Indian Journal of Dermatology
  Publication of IADVL, WB
  Official organ of AADV
Indexed with Science Citation Index (E) , Web of Science and PubMed
Users online: 3409  
Home About  Editorial Board  Current Issue Archives Online Early Coming Soon Guidelines Subscriptions  e-Alerts    Login  
    Small font sizeDefault font sizeIncrease font size Print this page Email this page
Year : 2008  |  Volume : 53  |  Issue : 3  |  Page : 129-131

Isolation of bacteria causing secondary bacterial infection in the lesions of cutaneous leishmaniasis

1 Medical School of Isfahan University of Medical Science, Isfahan, Iran
2 Skin Disease and Leishmaniasis Research Centre (SDLRC), Isfahan University of Medical Science, Isfahan, Iran

Correspondence Address:
Hengameh Ziaie
Medical School, Isfahan University of Medical Science, Isfahan
Login to access the Email id

Source of Support: None, Conflict of Interest: None

DOI: 10.4103/0019-5154.43217

Rights and Permissions

Background: Cutaneous Leishmaniasis (CL) is a parasitic disease characterized by single or multiple ulcerations. Secondary bacterial infection is one of the complications of the disease that can increase the tissue destruction and the resulting scar. Objective: To effectively determine the incidence of real secondary bacteria infection in cutaneous leishmaniasis, we designed the current study. Methods and Materials: This was a cross-sectional study performed in Skin Diseases and Leishmaniasis Research Centre, Isfahan, Iran. In this study, 854 patients with confirmed CL were enrolled. Samples were taken from all the patients. Sterile swaps were achieved for the ulcer exudates and scraping was used for nonulcerated lesions. All the samples were transferred to tryptic soy broth medium. After 24 h of incubation in 37C, they were transferred to eosin methylene blue agar (EBM) and blood agar. Laboratory tests were used to determine the species of bacteria. All of the collected data were analyzed by SPSS software and chi-square. Results: Among 854 patients with confirmed cutaneous leishmaniasis, 177 patients (20.7%) had positive cultures for secondary bacterial infection. Bacteria isolated from the lesions were as follows: Staphylococcus aureus - 123 cases (69.4%), coagulase negative Staphylococcus - 41 cases (23.1%), E. coil - 7 cases (3.9%), Proteus - 3 cases (1.7%) and Klebsiella - 3 cases (1.7%). Conclusions: The incidence of secondary bacterial infection in lesions of CL was 20.7%. The most common isolated pathogen was Staphylococcus aureus . The incidence of secondary bacterial infection was significantly more in the ulcerated lesions as compared with nonulcerated lesions ( P = 0.00001).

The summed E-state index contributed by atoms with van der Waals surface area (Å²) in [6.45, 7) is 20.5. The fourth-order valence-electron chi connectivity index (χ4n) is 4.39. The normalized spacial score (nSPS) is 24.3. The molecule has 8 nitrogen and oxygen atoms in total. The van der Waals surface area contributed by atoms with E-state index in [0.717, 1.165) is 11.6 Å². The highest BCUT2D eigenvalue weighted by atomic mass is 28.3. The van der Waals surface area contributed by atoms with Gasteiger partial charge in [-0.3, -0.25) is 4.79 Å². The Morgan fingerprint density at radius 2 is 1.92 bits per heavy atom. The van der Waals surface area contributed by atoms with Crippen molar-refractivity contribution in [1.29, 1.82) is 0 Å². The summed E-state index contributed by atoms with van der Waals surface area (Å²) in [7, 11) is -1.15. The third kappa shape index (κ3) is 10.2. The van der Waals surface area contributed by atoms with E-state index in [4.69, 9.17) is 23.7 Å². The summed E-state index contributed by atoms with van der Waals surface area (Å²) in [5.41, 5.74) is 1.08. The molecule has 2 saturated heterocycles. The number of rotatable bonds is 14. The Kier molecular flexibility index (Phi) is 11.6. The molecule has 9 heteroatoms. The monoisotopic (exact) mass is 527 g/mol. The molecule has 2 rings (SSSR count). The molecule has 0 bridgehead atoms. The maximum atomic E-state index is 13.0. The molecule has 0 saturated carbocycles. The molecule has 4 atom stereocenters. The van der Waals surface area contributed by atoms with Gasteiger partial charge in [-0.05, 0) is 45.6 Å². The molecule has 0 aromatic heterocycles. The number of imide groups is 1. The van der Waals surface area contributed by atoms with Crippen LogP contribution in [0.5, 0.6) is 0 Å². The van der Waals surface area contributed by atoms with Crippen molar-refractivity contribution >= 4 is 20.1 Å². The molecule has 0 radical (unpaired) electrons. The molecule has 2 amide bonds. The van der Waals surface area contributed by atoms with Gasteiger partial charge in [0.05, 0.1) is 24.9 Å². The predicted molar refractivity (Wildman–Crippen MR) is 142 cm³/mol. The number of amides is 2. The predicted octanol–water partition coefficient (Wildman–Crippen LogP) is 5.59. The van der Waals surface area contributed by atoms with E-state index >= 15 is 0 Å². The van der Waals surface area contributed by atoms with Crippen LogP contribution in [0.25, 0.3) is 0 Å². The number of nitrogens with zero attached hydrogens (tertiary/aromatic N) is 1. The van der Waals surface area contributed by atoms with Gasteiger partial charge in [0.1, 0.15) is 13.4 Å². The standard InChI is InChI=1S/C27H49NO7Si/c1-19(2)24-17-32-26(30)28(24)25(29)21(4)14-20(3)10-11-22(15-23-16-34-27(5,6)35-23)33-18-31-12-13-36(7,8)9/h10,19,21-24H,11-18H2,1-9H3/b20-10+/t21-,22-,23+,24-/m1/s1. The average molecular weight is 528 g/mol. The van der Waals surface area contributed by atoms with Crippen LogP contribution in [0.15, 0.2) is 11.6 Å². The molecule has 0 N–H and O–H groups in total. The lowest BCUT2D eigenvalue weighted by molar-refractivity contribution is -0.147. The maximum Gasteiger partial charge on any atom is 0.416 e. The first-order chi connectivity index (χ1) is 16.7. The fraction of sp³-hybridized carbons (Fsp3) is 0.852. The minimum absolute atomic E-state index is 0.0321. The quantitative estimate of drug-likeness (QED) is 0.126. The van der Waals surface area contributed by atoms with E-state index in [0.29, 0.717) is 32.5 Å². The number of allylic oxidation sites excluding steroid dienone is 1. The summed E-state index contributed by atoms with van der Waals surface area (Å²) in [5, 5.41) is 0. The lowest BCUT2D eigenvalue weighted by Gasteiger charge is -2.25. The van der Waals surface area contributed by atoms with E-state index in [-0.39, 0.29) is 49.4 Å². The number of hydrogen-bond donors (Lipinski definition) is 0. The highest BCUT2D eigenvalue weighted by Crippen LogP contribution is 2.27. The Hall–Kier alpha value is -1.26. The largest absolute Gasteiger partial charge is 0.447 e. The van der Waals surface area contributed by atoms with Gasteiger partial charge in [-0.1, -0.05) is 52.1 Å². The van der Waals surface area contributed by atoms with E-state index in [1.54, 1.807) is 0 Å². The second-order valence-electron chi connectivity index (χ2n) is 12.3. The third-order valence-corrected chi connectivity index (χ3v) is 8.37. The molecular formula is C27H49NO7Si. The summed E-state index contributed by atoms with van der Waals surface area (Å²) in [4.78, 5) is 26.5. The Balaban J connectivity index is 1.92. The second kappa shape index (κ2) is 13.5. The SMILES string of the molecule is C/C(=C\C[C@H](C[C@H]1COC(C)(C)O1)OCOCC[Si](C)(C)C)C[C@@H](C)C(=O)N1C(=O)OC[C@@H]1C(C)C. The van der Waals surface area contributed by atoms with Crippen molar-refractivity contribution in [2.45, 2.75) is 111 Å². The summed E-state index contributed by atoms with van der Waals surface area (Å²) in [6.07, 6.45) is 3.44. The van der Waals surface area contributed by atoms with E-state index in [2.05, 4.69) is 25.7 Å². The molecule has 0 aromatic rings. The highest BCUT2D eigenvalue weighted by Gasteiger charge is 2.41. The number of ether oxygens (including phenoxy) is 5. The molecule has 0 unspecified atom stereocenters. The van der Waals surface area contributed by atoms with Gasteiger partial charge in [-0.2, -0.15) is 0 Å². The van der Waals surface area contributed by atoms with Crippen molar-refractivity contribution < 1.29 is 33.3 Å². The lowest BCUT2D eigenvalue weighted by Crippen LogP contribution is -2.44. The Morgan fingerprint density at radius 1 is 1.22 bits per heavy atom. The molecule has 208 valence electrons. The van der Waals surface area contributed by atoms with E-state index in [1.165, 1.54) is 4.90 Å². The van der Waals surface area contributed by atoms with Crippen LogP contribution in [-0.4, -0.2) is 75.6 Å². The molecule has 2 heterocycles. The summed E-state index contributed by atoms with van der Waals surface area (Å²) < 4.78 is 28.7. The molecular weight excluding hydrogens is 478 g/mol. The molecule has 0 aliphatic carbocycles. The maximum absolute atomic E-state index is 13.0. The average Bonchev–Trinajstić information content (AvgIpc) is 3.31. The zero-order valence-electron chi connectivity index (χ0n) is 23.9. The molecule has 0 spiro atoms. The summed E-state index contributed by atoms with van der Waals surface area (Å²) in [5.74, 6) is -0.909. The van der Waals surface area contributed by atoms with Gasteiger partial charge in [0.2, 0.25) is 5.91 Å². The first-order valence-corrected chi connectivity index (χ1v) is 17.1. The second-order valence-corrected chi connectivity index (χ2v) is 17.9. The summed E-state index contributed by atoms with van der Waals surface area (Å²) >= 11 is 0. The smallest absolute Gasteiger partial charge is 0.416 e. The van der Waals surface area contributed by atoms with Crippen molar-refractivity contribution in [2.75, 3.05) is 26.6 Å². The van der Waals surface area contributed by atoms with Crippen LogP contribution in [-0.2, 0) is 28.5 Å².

Print this article     Email this article
 Next article
 Previous article
 Table of Contents

 Similar in PUBMED
   Search Pubmed for
   Search in Google Scholar for
 Related articles
 Citation Manager
 Access Statistics
 Reader Comments
 Email Alert *
 Add to My List *
 * Requires registration (Free)

 Article Access Statistics
    PDF Downloaded149    
    Comments [Add]    
    Cited by others 6    

Recommend this journal